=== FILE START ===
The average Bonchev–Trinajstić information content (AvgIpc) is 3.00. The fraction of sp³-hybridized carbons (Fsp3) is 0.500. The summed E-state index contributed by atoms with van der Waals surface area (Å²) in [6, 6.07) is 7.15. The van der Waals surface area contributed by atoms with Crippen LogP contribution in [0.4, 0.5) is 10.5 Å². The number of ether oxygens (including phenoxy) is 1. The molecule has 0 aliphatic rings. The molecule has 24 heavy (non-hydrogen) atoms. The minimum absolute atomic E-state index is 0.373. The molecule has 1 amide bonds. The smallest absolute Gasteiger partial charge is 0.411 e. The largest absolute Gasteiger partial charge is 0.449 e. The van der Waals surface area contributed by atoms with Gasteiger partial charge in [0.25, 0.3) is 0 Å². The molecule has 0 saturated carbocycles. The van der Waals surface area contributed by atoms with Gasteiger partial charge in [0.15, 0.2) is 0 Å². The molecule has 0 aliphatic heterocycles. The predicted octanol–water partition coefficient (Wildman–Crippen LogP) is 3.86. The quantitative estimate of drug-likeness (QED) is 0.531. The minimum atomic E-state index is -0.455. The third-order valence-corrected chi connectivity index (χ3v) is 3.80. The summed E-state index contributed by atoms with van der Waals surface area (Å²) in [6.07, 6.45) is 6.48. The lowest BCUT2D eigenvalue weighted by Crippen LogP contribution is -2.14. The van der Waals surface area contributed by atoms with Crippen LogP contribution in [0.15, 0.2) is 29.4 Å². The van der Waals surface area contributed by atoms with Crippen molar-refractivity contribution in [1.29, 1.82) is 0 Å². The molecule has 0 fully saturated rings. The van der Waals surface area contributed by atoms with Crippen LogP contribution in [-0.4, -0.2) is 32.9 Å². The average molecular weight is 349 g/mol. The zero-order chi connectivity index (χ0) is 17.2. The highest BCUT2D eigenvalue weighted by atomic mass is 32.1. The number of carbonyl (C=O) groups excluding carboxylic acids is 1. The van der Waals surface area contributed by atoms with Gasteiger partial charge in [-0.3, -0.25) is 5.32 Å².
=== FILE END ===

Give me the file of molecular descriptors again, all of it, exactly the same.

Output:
The average Bonchev–Trinajstić information content (AvgIpc) is 3.00. The fraction of sp³-hybridized carbons (Fsp3) is 0.500. The summed E-state index contributed by atoms with van der Waals surface area (Å²) in [6, 6.07) is 7.15. The van der Waals surface area contributed by atoms with Crippen LogP contribution in [0.4, 0.5) is 10.5 Å². The number of ether oxygens (including phenoxy) is 1. The molecule has 0 aliphatic rings. The molecule has 24 heavy (non-hydrogen) atoms. The minimum absolute atomic E-state index is 0.373. The molecule has 1 amide bonds. The smallest absolute Gasteiger partial charge is 0.411 e. The largest absolute Gasteiger partial charge is 0.449 e. The van der Waals surface area contributed by atoms with Gasteiger partial charge in [0.25, 0.3) is 0 Å². The molecule has 0 saturated carbocycles. The van der Waals surface area contributed by atoms with Gasteiger partial charge in [0.15, 0.2) is 0 Å². The molecule has 0 aliphatic heterocycles. The predicted octanol–water partition coefficient (Wildman–Crippen LogP) is 3.86. The quantitative estimate of drug-likeness (QED) is 0.531. The minimum atomic E-state index is -0.455. The third-order valence-corrected chi connectivity index (χ3v) is 3.80. The summed E-state index contributed by atoms with van der Waals surface area (Å²) in [6.07, 6.45) is 6.48. The lowest BCUT2D eigenvalue weighted by Crippen LogP contribution is -2.14. The van der Waals surface area contributed by atoms with Crippen LogP contribution in [0.15, 0.2) is 29.4 Å². The van der Waals surface area contributed by atoms with Crippen molar-refractivity contribution in [1.29, 1.82) is 0 Å². The molecule has 0 fully saturated rings. The van der Waals surface area contributed by atoms with Crippen LogP contribution in [-0.4, -0.2) is 32.9 Å². The average molecular weight is 349 g/mol. The zero-order chi connectivity index (χ0) is 17.2. The highest BCUT2D eigenvalue weighted by atomic mass is 32.1. The number of carbonyl (C=O) groups excluding carboxylic acids is 1. The van der Waals surface area contributed by atoms with Gasteiger partial charge in [-0.3, -0.25) is 5.32 Å².